Purchasing an engagement ring is a big decision and you should be equipped with the right information before making your purchase. Here’s a guide on making a purchase that will make your fiancée, bank account, and insurance agent say “Yes!”
Brace the Bank
An engagement ring is an investment, and (thankfully) you get to dictate how much you’re willing to risk. According to www.theknot.com, in 2016, the average cost of an engagement ring was $6,163. If that price makes you cringe, no worries—you can still find a great ring for less, but read the next section to ensure you don’t compromise quality for price.
Certified & Appraised
Once you’ve found the perfect ring, ask the jeweler for an appraisal of the diamond and a GIA diamond grading report. An assessment/appraisal of the diamond on the jeweler’s stationary protects you in the event that the jeweler misrepresented the value and facts about the ring. A GIA diamond grading report also serves as backup verification for your purchase— the Gemological Institute of America is the most respected lab in the world. If your jeweler cannot provide the assessment or GIA report, back out of the store slowly and find another jeweler.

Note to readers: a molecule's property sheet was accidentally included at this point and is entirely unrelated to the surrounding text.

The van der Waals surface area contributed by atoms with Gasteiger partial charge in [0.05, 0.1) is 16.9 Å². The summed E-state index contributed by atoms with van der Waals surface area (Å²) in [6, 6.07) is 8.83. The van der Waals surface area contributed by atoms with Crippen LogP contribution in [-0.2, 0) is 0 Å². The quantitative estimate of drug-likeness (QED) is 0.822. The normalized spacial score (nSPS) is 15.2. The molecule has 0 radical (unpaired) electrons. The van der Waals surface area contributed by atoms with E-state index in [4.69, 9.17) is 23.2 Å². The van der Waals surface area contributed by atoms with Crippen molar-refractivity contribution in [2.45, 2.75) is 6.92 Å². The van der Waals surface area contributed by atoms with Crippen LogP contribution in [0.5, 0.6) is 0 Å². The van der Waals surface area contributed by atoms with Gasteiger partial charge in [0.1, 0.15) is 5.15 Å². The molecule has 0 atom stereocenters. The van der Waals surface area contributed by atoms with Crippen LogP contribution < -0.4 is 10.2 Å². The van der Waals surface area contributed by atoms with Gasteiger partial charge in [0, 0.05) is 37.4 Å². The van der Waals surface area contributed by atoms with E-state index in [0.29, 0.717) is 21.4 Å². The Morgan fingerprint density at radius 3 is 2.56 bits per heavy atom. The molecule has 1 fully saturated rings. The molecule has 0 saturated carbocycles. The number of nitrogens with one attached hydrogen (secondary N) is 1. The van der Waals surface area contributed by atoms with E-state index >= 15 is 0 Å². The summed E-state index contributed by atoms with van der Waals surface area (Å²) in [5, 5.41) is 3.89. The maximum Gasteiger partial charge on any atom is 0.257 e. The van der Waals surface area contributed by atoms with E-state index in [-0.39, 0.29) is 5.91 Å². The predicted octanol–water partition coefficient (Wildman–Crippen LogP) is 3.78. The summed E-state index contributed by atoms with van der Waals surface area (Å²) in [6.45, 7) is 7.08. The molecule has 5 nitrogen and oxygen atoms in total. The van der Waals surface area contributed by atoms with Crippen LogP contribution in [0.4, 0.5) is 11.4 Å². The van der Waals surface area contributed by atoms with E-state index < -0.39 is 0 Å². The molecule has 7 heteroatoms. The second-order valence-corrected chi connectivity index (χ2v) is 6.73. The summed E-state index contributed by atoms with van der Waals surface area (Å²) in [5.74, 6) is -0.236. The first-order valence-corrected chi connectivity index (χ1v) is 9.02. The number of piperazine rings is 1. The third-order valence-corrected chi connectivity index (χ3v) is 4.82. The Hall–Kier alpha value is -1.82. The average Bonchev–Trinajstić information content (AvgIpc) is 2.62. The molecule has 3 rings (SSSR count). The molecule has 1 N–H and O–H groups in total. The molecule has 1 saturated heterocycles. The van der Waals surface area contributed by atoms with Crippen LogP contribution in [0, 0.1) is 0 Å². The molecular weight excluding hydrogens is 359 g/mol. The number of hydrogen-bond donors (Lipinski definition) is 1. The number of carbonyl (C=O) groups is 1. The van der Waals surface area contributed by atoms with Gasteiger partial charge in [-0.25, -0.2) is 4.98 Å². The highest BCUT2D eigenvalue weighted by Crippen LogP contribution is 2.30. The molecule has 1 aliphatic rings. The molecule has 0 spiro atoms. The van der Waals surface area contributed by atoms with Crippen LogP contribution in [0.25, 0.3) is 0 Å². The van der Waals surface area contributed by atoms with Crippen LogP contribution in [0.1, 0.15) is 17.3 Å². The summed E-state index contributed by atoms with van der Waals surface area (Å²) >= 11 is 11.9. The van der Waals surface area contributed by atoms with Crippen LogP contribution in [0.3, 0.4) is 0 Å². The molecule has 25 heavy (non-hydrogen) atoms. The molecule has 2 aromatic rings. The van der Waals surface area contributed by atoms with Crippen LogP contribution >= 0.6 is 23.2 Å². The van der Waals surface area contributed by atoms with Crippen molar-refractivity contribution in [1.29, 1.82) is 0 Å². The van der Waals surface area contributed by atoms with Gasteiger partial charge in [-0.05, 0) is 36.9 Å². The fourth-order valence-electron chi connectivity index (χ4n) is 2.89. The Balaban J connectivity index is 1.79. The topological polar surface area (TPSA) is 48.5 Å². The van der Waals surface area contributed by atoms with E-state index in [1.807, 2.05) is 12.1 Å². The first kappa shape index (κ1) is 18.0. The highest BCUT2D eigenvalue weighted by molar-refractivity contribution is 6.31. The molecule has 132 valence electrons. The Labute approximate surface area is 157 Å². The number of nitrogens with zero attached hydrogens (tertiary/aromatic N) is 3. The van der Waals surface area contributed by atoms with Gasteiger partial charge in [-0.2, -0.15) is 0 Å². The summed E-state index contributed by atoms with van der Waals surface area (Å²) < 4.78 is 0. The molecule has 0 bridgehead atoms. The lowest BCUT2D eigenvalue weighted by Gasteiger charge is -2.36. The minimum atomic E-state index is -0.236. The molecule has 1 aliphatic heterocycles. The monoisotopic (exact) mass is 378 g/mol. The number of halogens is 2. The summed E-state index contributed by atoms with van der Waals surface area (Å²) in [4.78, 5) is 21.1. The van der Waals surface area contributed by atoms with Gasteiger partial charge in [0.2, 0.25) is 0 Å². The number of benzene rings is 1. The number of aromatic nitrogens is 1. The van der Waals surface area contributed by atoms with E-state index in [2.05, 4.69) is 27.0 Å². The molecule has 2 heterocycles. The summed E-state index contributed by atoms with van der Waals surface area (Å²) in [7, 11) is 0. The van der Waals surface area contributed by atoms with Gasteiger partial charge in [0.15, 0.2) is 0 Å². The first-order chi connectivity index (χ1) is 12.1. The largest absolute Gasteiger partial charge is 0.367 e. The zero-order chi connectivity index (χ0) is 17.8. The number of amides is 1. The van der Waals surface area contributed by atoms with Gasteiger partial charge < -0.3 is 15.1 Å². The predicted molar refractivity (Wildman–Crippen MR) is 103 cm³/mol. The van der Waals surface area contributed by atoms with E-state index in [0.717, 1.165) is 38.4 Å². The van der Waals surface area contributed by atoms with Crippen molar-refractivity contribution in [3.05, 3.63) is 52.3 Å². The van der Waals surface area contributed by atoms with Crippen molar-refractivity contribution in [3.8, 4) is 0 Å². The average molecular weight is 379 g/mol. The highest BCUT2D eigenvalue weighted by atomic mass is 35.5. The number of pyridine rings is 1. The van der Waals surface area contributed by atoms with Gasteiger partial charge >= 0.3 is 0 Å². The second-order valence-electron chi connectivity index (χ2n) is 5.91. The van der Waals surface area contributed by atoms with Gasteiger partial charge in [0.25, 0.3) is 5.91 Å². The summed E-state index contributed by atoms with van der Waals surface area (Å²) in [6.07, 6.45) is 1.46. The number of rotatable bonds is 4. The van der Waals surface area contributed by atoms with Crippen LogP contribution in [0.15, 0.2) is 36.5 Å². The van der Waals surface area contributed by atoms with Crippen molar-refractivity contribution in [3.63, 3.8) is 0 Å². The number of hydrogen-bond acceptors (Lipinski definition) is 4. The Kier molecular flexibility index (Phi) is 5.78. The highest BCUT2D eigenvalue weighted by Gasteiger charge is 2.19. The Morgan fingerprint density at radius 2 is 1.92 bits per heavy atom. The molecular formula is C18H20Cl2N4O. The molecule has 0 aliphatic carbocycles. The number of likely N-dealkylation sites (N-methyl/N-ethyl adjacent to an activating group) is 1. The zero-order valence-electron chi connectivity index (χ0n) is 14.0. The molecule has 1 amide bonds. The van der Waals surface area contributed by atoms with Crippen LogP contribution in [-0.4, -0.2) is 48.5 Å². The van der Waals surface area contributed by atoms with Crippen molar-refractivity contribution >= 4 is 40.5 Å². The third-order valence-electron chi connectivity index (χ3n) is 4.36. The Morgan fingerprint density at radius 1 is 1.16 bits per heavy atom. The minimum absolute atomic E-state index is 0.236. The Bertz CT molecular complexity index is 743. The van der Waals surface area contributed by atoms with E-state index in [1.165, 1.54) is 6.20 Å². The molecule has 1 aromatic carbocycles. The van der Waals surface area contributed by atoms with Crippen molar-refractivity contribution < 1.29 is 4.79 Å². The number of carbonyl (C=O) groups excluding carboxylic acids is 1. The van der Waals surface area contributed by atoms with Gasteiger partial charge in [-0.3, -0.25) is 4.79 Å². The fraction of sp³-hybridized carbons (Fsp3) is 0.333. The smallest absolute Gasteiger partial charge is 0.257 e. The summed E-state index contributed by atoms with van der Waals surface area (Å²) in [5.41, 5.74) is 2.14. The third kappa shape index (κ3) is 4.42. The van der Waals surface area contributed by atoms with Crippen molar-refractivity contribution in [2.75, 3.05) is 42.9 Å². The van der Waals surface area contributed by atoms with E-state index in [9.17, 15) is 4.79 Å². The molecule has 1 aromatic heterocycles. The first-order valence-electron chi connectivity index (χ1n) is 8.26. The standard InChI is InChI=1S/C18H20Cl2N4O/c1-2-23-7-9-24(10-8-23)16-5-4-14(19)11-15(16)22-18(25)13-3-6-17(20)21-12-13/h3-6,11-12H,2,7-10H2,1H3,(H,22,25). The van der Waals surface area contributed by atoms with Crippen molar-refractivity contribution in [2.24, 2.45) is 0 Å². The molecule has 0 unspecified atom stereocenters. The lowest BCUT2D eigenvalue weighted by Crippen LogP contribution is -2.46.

Now the REAL big question: Who should insure the engagement ring?
You proposed, but your fiancée will live in her/his condo until the big day– what do you do? This is a matter of insurable interest. When you purchase valuables (like an engagement ring) for someone else and you want to insure the item, you are trying to create insurable interest. Insurable interest says, “I have a strong interest in this item but it does not reside in my home with me; however, I should be able to insure it for a period of time.”
The easiest way to create insurable interest for the person in possession of the ring is to make the use of the ring by her conditional…i.e., you still own the ring and it doesn’t become your future spouse’s until you both are married. Until that time, you have an insurable interest and there should be coverage under your policy.
If you make ownership conditional on marriage, you likely have an insurable interest and can insure it yourself. Since most homeowners policies limit theft of jewelry to about $1,500 (some less, some more), the ring should be scheduled on your homeowners policy. An alternative is for your fiancée to insure it on their policy since coverage usually extends to any property you use, not just property you own. This assumes that either or both have homeowners policies (or they live at home and are covered by their parents’ policies). When you are married, you both should have a single homeowners policy with both as named insureds and the ring and other jewelry scheduled on the policy.
Photo credit http://www.laurendaue.com/